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Will Andalusia’s unregistered foreigners have to get Covid vaccine in their home country?

Will Andalusia's unregistered foreigners have to get Covid vaccine in their home country?
Photo: Cristina Quicler/AFP
Andalusia's health department has reportedly said that foreigners in the southern Spanish region who aren’t registered with the public health system should get the Covid-19 vaccine in their own home countries. The Local spoke to Marbella's Councillor for Foreigners to find out more.

MARCH 8TH UPDATE: Andalusia’s foreigners WILL get the vaccine, but how should they register?

Health department representatives from the southern Spanish region have stressed that only foreigners who are “beneficiaries of the Spanish public health system” will be contacted to receive the Covid-19 vaccine as that’s the criteria for the vaccine campaign, according to an article published in local daily Málaga Hoy on Tuesday.

Andalusia Council for Health and Families has allegedly echoed these words, adding that foreigners in the region who aren’t properly registered in Spain should go to their “consulate” for “their situation to be processed and normalised”.

It’s unclear what The Andalusian government could have meant by ‘normalising their situation’, whether they were referring to obtaining public healthcare through residency or simply making their existence known on some sort of medical record.

The fact that they also allegedly addressed this matter to residents using only “private health insurance” in Andalusia at least implies they want foreign consulates to handle these under-the-radar groups.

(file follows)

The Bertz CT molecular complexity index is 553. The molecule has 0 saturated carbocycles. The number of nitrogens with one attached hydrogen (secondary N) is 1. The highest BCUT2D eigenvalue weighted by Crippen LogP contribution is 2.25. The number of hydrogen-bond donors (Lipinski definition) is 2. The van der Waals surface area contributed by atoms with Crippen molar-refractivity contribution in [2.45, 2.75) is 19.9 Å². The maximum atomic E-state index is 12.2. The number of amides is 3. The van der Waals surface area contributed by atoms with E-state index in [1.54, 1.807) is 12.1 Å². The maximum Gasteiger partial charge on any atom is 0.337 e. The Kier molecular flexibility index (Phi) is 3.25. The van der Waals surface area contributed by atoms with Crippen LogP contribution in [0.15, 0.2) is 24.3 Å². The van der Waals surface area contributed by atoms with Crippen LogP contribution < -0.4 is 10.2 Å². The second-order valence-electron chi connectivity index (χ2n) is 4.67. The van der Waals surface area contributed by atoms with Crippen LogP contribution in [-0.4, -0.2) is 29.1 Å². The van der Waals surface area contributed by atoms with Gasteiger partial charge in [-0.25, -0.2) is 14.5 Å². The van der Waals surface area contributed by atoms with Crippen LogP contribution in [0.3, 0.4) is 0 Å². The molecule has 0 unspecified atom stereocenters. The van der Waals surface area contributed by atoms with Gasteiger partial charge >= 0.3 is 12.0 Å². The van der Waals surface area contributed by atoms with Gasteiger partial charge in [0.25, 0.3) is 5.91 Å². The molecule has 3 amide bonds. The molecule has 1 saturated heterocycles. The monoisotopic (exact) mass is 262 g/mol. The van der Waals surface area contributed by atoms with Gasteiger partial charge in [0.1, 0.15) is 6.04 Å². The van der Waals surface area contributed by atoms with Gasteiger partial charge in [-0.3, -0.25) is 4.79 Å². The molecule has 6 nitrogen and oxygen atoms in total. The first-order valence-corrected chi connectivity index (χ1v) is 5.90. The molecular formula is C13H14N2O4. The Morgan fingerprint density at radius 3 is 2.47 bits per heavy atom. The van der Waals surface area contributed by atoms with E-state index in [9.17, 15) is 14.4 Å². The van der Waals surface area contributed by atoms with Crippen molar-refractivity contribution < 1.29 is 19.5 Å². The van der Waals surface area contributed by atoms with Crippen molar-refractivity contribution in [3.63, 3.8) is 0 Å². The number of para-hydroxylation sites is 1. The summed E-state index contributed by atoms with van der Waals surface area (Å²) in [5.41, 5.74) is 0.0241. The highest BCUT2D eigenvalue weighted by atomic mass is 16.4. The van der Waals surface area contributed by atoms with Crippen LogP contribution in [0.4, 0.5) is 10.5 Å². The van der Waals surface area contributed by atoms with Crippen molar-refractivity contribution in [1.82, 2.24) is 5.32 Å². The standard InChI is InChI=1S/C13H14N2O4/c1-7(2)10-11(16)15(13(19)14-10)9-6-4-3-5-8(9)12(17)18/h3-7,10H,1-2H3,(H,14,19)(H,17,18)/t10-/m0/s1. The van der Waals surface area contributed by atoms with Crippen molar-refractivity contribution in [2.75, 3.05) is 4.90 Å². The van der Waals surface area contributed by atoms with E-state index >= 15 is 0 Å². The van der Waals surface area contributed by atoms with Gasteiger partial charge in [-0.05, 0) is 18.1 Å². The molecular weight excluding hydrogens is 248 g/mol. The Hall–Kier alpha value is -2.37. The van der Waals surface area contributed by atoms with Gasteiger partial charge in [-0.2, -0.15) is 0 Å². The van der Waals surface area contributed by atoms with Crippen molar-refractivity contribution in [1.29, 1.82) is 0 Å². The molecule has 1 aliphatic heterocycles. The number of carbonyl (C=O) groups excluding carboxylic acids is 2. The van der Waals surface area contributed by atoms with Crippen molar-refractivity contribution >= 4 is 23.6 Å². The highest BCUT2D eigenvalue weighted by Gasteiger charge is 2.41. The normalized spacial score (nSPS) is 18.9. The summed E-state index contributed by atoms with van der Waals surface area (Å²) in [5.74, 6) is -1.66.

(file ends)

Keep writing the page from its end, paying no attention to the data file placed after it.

The Local Spain tried to confirm the information published in Málaga Hoy with the Andalusian Health Service, Marbella’s City Council, the Malaga branch of Andalusia’s Council for Health and Families, and even Málaga Hoy itself but none were available for comment on Tuesday.

Which foreigners will reportedly have the right to the vaccine in Andalusia?

“Contracted employees and self-employed people” and those “registered and contributing to Spain’s social security”, for example those paying in amounts through the convenio especial scheme, can get the vaccine at public centres in Andalusia, Remedios Bocanegra, Councilor for foreign residents at Marbella City Council, is quoted as saying in local daily Málaga Hoy.

Pensioners who present or have presented an S1 model “at the National Institute of Social Security (INSS)” will also get the vaccine.

Healthcare in Spain: the steps to apply for the S1 form for UK state pensioners

Foreigners with a European Health Insurance card will also be eligible to receive the vaccine, the Andalusian Health Service (SAS) has confirmed.

Bocanegra added that “immigrants from third countries in an irregular situation” and who lack the economic means may be vaccinated against the coronavirus , for which they may “request temporary health coverage”, which can be “for 6 months or 1 year at most” .

The rest of Andalusia’s foreigners who do not fall in these categories will for now not be incorporated into the region’s initial vaccination campaign, Bocanegra stated, referring primarily to those “with private health insurance that can’t access public healthcare” and foreigners “who have a second home here and spend the cold winter months away from their countries in north and central Europe or the UK”.